USNI: What does a company look for when they reach out to you?
Kastner: What they say is: Look I have this major facility I’m going to build. I’m going to build a portion of it, where it makes sense, in a modular fashion. Can Avondale build that significant portion of it? It’s a lot of steel, it’s a lot of pipe, some electrical—not a lot. Can you build it there, [then] ship it to us so we can install it? That versus the historical construction in the oil and gas industry, which is to stick-build, that is, you take the workforce to the facility and do everything there.
USNI: This is a new market for HII. What’s the business case? What are you telling your shareholders?
Kastner: A couple of things. One, Avondale has done this work before, 20 years ago. It has a history of bidding, winning and performing on a pretty diverse set of work. It has been in the oil and gas industry before and there are still people who know how to do that. We’re comfortable that the skills are very transferrable. In a business case, we have a facility that’s very capable and a labor force that’s very capable. So the investment required to insure the space is very minimal. We’re going to test out this model over this year.
USNI: What kind of conversation are we going to have six month from right now?
Kastner: I don’t like putting a timeline on it, but we would be talking about projects we were performing at Avondale. We’re validating the model and talking about projects that are showing up on the Gulf Coast that we potentially will be competing for.
USNI: It’s cutting it close to the 2013 closing of Avondale. What are you telling your workforce out there?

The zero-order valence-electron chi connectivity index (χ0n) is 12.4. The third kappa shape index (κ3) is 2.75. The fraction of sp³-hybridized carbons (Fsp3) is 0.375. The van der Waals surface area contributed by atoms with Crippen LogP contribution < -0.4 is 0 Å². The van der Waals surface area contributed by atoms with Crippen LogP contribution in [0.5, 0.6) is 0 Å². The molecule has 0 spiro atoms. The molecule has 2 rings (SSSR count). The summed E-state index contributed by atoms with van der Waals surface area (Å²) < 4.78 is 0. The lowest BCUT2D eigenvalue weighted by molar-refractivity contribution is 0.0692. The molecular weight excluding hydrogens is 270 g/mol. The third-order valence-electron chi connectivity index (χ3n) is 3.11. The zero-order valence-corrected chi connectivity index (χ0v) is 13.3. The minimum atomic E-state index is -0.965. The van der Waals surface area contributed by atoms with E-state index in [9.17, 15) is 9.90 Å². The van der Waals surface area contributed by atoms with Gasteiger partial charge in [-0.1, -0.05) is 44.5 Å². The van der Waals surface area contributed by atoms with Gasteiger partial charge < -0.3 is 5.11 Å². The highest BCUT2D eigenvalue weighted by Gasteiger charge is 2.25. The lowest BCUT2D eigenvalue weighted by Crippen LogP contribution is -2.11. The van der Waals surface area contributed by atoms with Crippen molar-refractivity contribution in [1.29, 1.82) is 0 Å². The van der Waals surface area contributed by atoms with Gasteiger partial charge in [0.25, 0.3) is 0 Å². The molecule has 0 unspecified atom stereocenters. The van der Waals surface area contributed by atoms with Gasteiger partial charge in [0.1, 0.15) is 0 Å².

Kastner: Unfortunately, we’re telling our workforce that we could potentially still lose some additional people while we’re competing for some of these new projects. But we hope to be winning business this year. We’re at 2,000 people now and we’d like to retain about 2,000 people exiting 2013. It means we would have to win some projects this year.
USNI: Can you talk about competing in a civilian marketplace versus working for the Navy?
Kastner: We have a pretty good partnership with our labor union here and they fully understand that we are moving into a new space that is very competitive and the majority of those competitors are non-union. We’ve had discussions with the unions about entering into an arrangement with them that would allow us to competitive.
USNI: Will there a still be a capability to do naval work in this model or will it be completely handed over to civilian work?
Kastner: We think there’s enough market with oil and gas infrastructure for the facility, though it doesn’t mean we couldn’t do that work.
USNI: How does the Navy feel about all of this?
Kastner: We’ve been very transparent with he Navy. We’ve been in discussions with them about this on an ongoing basis and they’ve been very supportive toward this. They want this manufacturing capability to be retained in this yard. They’ve been very supportive.